I was interviewed on STV recently about the EHRC research on employers dismaying attitudes towards questioning women about pregnancy. After 20 years consulting on these issues, I particularly took exception to the finding that 40% of employers felt pregnant women ‘take advantage of their pregnancy’. Another speaker on the panel argued that businesses ‘are for making a profit – not to become mini social services for their employees’.
Clearly, businesses do need to make a profit, but the speaker operated on the assumption that doing well by your female employees and making a profit are somehow mutually exclusive.
But we know happy employees are engaged, loyal and give more ‘discretionary effort’ – that magic sauce every employer wants. Treating people as if they are ‘mini-maternity time bombs’ won’t get you that discretionary effort and is more likely to lead to higher turnover of women of reproductive age, which drives this self-fulfilling prophecy.
Let’s see how this vicious cycle initially works for many of my corporate clients, particularly in our presentation on ‘Keeping Good People for Longer’: “She’s a parent who I don’t really trust...and I can’t figure out why she’s not going that extra mile for me. Now she’s about to leave…. which proves I was right about working mothers all along.’
People like to assume that small businesses should be exempt from pesky legislation because on a small team ‘everyone is too valuable’ to be pregnant and need a break. Indeed on my own team, two of my first hires took protracted leaves for personal reasons. One got the unplanned opportunity of circumnavigating the globe in a sailboat and the other went cycling around China for 3 months. One told me in interview, the other did not. Both came back, grateful for my flexibility, galvanised and all the more loyal. We had our best financial years ever.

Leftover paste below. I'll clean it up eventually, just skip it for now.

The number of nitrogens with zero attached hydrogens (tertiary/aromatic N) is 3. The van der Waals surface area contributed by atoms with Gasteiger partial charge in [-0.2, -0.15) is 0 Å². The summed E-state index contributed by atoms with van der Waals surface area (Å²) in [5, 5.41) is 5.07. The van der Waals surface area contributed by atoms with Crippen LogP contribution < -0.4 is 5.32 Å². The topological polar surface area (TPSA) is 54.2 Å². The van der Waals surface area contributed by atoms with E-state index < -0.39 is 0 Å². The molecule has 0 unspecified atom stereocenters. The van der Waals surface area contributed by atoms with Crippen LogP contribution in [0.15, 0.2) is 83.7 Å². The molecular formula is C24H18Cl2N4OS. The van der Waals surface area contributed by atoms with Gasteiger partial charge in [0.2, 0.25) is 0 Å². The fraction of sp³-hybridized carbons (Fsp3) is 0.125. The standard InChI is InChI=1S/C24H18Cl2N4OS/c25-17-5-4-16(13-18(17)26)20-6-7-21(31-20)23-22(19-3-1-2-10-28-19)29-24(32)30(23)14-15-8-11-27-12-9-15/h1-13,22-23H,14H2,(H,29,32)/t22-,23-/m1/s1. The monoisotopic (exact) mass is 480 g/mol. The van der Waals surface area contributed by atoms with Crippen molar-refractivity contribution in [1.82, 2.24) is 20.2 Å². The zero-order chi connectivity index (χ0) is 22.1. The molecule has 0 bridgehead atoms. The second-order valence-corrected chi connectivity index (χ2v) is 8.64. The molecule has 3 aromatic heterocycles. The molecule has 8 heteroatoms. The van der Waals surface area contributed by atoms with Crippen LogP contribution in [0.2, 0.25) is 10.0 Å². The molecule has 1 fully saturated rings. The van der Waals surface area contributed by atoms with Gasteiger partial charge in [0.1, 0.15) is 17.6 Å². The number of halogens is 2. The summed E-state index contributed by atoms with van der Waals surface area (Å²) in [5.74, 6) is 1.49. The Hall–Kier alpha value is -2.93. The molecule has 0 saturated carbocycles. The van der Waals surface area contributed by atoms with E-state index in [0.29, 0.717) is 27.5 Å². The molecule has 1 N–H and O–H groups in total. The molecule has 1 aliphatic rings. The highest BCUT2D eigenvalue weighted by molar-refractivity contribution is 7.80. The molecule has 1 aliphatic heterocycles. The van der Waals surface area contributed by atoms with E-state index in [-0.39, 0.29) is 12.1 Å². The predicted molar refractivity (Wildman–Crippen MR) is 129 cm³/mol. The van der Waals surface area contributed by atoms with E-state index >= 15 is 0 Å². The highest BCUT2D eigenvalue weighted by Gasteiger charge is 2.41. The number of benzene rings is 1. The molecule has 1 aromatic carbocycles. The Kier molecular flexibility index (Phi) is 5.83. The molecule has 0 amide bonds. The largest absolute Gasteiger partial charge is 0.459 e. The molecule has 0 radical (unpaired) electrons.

However, both were young men without children – but they too wanted personal time. These guys were great workers, they were the right people for the job, but to keep them, I had to work with them and what they needed – and I was paid back in spades. Should I have been able to ‘future proof’ their employment when we first started working together by thinking to ask ‘Do you think you’ll ever want to take a round the world trip in the next year or two?’ No, it didn’t occur to me and we simply worked around it. Notably both men were regarded as complete heroes by other guys when they returned – something we rarely see when a mother takes parenting leave; though it’s far less glamorous and arguably harder than a cycling holiday.
Plus, much like reproduction – their trips might not have happened at all or on their schedule; timing being a challenge couples face all the time. Mother nature may not play ball with your fertility just because you were a ‘good girl’ and told your new boss you were thinking of having a baby in the next 18 months. By contrast, another member of my team who, by all the indicators employers feel they should be told about (she has 3 daughters and her grandmother living with her) is actually my most productive, and again completely loyal and reliable – I like to think because of the flexibility I give her.
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